A Bit 'o Random Musings on Politics, Religion, and Anything Else That Passes Through My Crazy Head

Monday, September 7, 2009

"Socialized" Medicine? Sign me up!

Call me a socialist, but I am so pro-health care reform, it's not even funny (After a my post on likeable things about President Bush, I had to make up for it by getting back to my liberal roots). I'll illustrate my health care views with a simple example from my time in Russia as a missionary.

I served for seven and a half months in a the town of Barnaul, which is in Siberia. As you might imagine, there was a lot of ice. On one cold winter night, my companion slipped and fell on some ice, twisting her ankle. Luckily, we were only three blocks from home and 1 1/2 blocks from a local clinic. We entered, and she was seen immediately by a doctor, given an x-ray within 15 minutes, and it was determined that nothing was broken (though she was in a lot of pain, poor girl). As we were leaving, I asked the nurse/receptionist where we should pay. I'll never forget the look on her face, or on my (Ukrainian) companion's face. They looked at me like I was completely insane. Why would we have to pay for basic medical services? Then it dawned on me that this was all paid for by the government!

Now, I will not pretend that all my interactions with the Russian health care system were that positive (some of them were downright scary), but on that visit at least, my companion was cared for more quickly and effectively than she would have been at the typical U.S. emergency room. I am not suggesting that socialized medicine is perfect (or that we should model our system on Russia's!), but I am saying that every civilized country in the world recognizes that health care is a national responsibility. Every country, that is, except America.

Depending on which poll you cite, about 8 in 10 Americans who have insurance are happy with it. Of course, citing those numbers doesn't include more than 40 million Americans without health insurance (Tangent: WSJ article about estimating the number of uninsured). It also glosses over the fact that 85% of Americans are concerned about rising health care costs. Others are "uninsurable" because of pre-existing conditions. For all too many people the American health care system is a nightmare of inefficiency and insufficiency.

For all the scare tactics about some "government bureaucrat" standing between you and your doctor, right now you have company bureaucrats standing between you and health care - we have a system with some very scary incentives. I am lucky to have a job with health insurance, through a large HMO. Think about that: this company literally makes more money if I don't go to a doctor. They have a profit incentive to deny me health care. On the other hand, doctors in our current system have an incentive, under fee-for-service plans, to push more expensive options. I have an incentive to consume more health care than I need because I'm not (directly) paying for it. These incentives often don't lead to the best treatment. A friend emailed me recently a story (not verified) of a doctor who treated children on Medicaid and was denied access to a badly-needed medication to prevent blindness. Horror stories like this may well occur (if they do, we need to change that), however my private health insurance plan does the same thing - I just received a three page list in very tiny print of all the drugs my health insurance doesn't cover (including such drugs as Prozac).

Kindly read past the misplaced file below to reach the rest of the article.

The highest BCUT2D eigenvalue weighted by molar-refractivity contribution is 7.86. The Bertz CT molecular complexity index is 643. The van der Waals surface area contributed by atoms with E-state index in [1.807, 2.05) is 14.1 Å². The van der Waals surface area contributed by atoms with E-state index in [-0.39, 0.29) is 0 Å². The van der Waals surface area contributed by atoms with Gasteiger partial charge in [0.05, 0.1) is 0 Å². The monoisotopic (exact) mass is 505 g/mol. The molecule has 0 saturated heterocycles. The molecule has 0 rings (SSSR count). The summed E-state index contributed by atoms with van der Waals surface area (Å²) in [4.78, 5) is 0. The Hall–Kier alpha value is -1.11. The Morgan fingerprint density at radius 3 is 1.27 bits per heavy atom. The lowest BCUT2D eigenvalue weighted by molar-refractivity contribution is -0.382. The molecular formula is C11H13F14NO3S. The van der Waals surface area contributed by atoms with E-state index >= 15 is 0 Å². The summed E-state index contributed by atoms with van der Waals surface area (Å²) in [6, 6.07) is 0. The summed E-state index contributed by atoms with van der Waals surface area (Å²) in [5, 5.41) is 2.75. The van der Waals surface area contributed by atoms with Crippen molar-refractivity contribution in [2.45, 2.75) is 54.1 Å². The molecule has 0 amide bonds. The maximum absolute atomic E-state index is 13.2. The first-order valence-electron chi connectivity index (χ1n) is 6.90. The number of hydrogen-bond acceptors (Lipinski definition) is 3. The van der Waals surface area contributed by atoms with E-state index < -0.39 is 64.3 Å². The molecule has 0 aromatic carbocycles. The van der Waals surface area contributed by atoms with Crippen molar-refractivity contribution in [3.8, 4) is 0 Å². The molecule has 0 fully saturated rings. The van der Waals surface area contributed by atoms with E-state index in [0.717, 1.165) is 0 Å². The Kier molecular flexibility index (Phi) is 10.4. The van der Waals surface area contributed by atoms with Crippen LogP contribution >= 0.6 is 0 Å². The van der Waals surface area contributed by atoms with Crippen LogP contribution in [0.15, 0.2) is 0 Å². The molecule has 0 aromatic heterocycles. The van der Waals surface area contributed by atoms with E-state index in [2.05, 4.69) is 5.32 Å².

One of the best articles I've read on the bad incentives currently in place for doctors, patients, and all participants in our health care system was written by a man whose father died of an infection he picked up in a hospital. David Goldhill writes about what he learned in his search for answers in "How American Health Care Killed My Father" in Atlantic Monthly. I don't necessarily agree with his solutions, but he does a really good job of fleshing out the problem of how messed up our current American system is.

Here's a news flash: often the best run parts of the American health care system are (gasp!) the government run parts. People who are on "government plans" actually like it. Medicare recipients rate their health care higher than those on private insurance (see this article). The Veterans Administration is generally better at providing care, according to a study by the RAND corporation.

There are so many people saying "we can't" do health care reform. "We can't" afford it. "We can't" make a system that preserves the positive aspects of choice and competition. "We can't" have a public option because it would hurt those poor big health insurance companies. Congress "can't" possibly understand an issue as complex as health care reform.

I believe in the problem solving abilities of America. I believe that we can find a way to preserve competition and choice while also providing a basic safety net for everyone. My main problem with current proposals is that it doesn't take reform far enough - we need to be doing more to change the way health care is funded (again, see Goldhill's article cited above). We are going to have to make some tough choices, and yes I may have to pay slightly higher taxes because of it. Who says that because something is a difficult and complex issue that "we can't" tackle it with American ingenuity? How about some "can-do" American optimism? Yes we CAN!

1 comment:

  1. AMEN AND AMEN! How did you like the speech tonight? I thought he did a wonderful job.